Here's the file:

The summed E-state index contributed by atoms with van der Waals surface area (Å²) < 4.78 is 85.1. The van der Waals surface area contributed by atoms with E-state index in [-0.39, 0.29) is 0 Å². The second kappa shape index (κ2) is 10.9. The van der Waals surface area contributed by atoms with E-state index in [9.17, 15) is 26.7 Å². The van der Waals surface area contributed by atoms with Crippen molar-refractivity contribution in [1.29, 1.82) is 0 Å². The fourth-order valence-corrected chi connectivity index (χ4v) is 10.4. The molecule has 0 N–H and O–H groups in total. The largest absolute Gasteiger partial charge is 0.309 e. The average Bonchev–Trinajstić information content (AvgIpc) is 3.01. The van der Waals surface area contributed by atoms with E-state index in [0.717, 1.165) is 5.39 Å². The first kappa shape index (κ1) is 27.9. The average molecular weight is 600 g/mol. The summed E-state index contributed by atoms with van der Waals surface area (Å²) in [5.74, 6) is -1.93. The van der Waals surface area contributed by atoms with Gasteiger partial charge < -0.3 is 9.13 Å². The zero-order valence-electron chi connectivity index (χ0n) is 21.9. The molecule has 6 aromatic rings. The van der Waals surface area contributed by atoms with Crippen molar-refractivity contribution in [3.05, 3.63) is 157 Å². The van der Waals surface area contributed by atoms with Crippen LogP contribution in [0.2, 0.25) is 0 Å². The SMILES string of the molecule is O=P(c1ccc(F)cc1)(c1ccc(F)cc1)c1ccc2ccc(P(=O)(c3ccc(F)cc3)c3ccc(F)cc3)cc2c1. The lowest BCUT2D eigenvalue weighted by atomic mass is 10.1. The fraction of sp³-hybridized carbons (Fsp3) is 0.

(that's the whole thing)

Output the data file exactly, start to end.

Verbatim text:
The summed E-state index contributed by atoms with van der Waals surface area (Å²) < 4.78 is 85.1. The van der Waals surface area contributed by atoms with E-state index in [-0.39, 0.29) is 0 Å². The second kappa shape index (κ2) is 10.9. The van der Waals surface area contributed by atoms with E-state index in [9.17, 15) is 26.7 Å². The van der Waals surface area contributed by atoms with Crippen molar-refractivity contribution in [1.29, 1.82) is 0 Å². The fourth-order valence-corrected chi connectivity index (χ4v) is 10.4. The molecule has 0 N–H and O–H groups in total. The largest absolute Gasteiger partial charge is 0.309 e. The average Bonchev–Trinajstić information content (AvgIpc) is 3.01. The van der Waals surface area contributed by atoms with E-state index in [0.717, 1.165) is 5.39 Å². The first kappa shape index (κ1) is 27.9. The average molecular weight is 600 g/mol. The summed E-state index contributed by atoms with van der Waals surface area (Å²) in [5.74, 6) is -1.93. The van der Waals surface area contributed by atoms with Gasteiger partial charge < -0.3 is 9.13 Å². The zero-order valence-electron chi connectivity index (χ0n) is 21.9. The molecule has 6 aromatic rings. The van der Waals surface area contributed by atoms with Crippen molar-refractivity contribution in [3.05, 3.63) is 157 Å². The van der Waals surface area contributed by atoms with Crippen LogP contribution in [0.2, 0.25) is 0 Å². The SMILES string of the molecule is O=P(c1ccc(F)cc1)(c1ccc(F)cc1)c1ccc2ccc(P(=O)(c3ccc(F)cc3)c3ccc(F)cc3)cc2c1. The lowest BCUT2D eigenvalue weighted by atomic mass is 10.1. The fraction of sp³-hybridized carbons (Fsp3) is 0.